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Second Bible of St Martial Abbey

“Aquitaine“ Limousin style reached its climax with the work of the author of the Second Bible, which took him to an undeniable degree of perfection.

This Second Bible of Saint-Martial is a manuscript in atlas format, bound in two volumes. Its parchment, adjusted to the dry point, is superfine and smooth. Each book and forewords start with a versal initial while large full-page canons are preserved in the second volume. The virtuosity of its drawing and the marvellous abundance of its bestiary, together with its illustrated initials make it a masterpiece of Romanesque illumination.

For your researches, available on BNF site GALLICA

Biblia Sancti Martialis Lemovicensis altera. I, et  Biblia Sancti Martialis Lemovicensis altera. II) pour vos recherches.


 This manuscript is dated back to the second half of XI century or the early XII century. It was produced during the office of Ademar, first Cluniac Abbot of Limoges Abbey and its constancy with “Aquitaine“ Limousin traditions is thus more noteworthy at a time when Cluniacs who lived in Limoges could have tried to bring forward customs from the Burgundian workshop.

Ornate letters all draw from “Franco-Insular” (Franco-Saxon) patterns of versal letters, as seen in the Second Bible of Charles the Bald, which were very popular with Romanesque illuminators. However the artist supplemented with “Aquitaine” scrolls, quill drawn on bright colours backgrounds. “Aquitaine” palmettes are either shaped into a traditional fan of spiked leaves, or into tiny acanthus leaves. Alongside this ornamentation, shared by many manuscripts in the South-West, appears a very original second floral decoration.

Animals are a major element in the decoration of ornate letters, but the Bible does not have any zoomorphic initial as seen in the Lectionary or in the “tropaire-prosier” (troparium-prosula)


Animals are mostly used outside the letter frame in order to fill up the space dedicated to illumination. The Bible’s bestiary is very diversified. Besides animals like a dog, fox, hare, birds, a snake, he-goats or fishes, which appear to be the favourite themes of the artist, features an owl with ruffled feathers (quite rare in Romanesque Art). The painter also draws its inspiration from ivories and precious fabrics of Arabic or oriental origin. Elephants, with clawed paws and with a carpet on their back, support the canons’ columns. Stags, birds of prey, griffins, hieratic lions, monkeys in this Bible, identical to those in the Apocalypse of Saint-Sever, undoubtedly have the same source of inspiration…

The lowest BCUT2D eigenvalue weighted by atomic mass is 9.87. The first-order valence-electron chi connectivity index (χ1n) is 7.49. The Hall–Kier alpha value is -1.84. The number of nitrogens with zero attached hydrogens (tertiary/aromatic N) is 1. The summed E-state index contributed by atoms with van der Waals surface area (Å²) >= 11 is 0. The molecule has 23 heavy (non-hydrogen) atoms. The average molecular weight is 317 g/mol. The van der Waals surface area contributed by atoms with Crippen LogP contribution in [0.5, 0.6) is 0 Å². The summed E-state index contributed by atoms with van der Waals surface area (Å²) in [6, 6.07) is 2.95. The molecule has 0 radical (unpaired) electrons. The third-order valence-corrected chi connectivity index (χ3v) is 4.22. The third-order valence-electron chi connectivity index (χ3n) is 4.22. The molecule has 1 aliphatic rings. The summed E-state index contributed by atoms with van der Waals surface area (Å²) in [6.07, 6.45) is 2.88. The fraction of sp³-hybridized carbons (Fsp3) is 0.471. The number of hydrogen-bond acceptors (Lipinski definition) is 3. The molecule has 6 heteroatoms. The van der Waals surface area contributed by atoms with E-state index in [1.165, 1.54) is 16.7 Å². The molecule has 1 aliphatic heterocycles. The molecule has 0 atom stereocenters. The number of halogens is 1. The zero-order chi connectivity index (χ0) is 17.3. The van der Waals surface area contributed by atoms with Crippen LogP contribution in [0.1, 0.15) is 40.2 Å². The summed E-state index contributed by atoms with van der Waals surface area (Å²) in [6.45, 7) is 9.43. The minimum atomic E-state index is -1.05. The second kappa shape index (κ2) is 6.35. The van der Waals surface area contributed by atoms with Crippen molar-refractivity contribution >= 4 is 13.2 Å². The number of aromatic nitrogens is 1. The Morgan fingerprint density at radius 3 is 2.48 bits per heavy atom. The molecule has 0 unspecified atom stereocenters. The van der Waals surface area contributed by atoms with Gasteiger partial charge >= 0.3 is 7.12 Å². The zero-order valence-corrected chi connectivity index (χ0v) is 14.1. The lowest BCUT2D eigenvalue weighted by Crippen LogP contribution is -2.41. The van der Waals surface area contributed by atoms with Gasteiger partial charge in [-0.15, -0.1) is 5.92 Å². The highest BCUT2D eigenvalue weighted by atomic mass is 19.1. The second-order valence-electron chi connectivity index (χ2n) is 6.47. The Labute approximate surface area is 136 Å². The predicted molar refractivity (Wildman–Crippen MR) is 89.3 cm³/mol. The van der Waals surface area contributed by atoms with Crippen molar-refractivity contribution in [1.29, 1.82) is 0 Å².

Some other monsters are reminiscent of themes from Late Antiquity which could have been passed on through Carolingians, as is the case for the chimaera.


(Source - "Décoration des manuscrits à Saint-Martial de Limoges et en Limousin"   / Gaborit-Chopin)

The beginning of the XII century provides a second phase in the production of manuscripts in the Scriptorium of the Abbey of Saint-Martial in Limoges. In that period, two masterpieces express the utmost importance: the Second Bible and the Sacramentary.


 Firstly, it has to be mentioned that this Second Bible has been decorated by two artists, and furthermore, of uneven quality.

 For the majority of images, the frame replicates the semi-circular or half-panelled arches in the Apocalypse of the Abbey in Saint-Sever-sur-Adour in Gascony. The three parts architectural elements which top them, with low domes linked by long tangent ridge lines on the extrados of the arches, seem transferred, as well, from the manuscript of Saint-Sever. Simultaneously with Limoges, this Gascon input of shapes and garnish, spread to Poitou and Anjou although we have no proof that it happened via Saint-Martial. 

The odd substructures shaped into squatting or dancing characters, as well as some capitals with lions, stem from Carolingians models, Limoges having lent them, in turn, to Italy as seen in the ambo of Saint-Ambrose in Milan.

However starched tight folds, fabrics arranged on the body while moulding muscles, are reminiscent of Toulouse and Moissac.

The artist of this Bible, deeply steeped in his country’s art, is first and foremost, most importantly, a great artist, an accurate and meticulous draughtsman, with graphics as precise as a blue-print, and who uses a delicate counterbalance in order to soften small sceneries that would stiffen a rigorous equilibrium much reinforced by the gentle and even vibrancy of the colouring.

(Source - le Limousin roman / Editions Zodiaque)

Enluminures de la Bible
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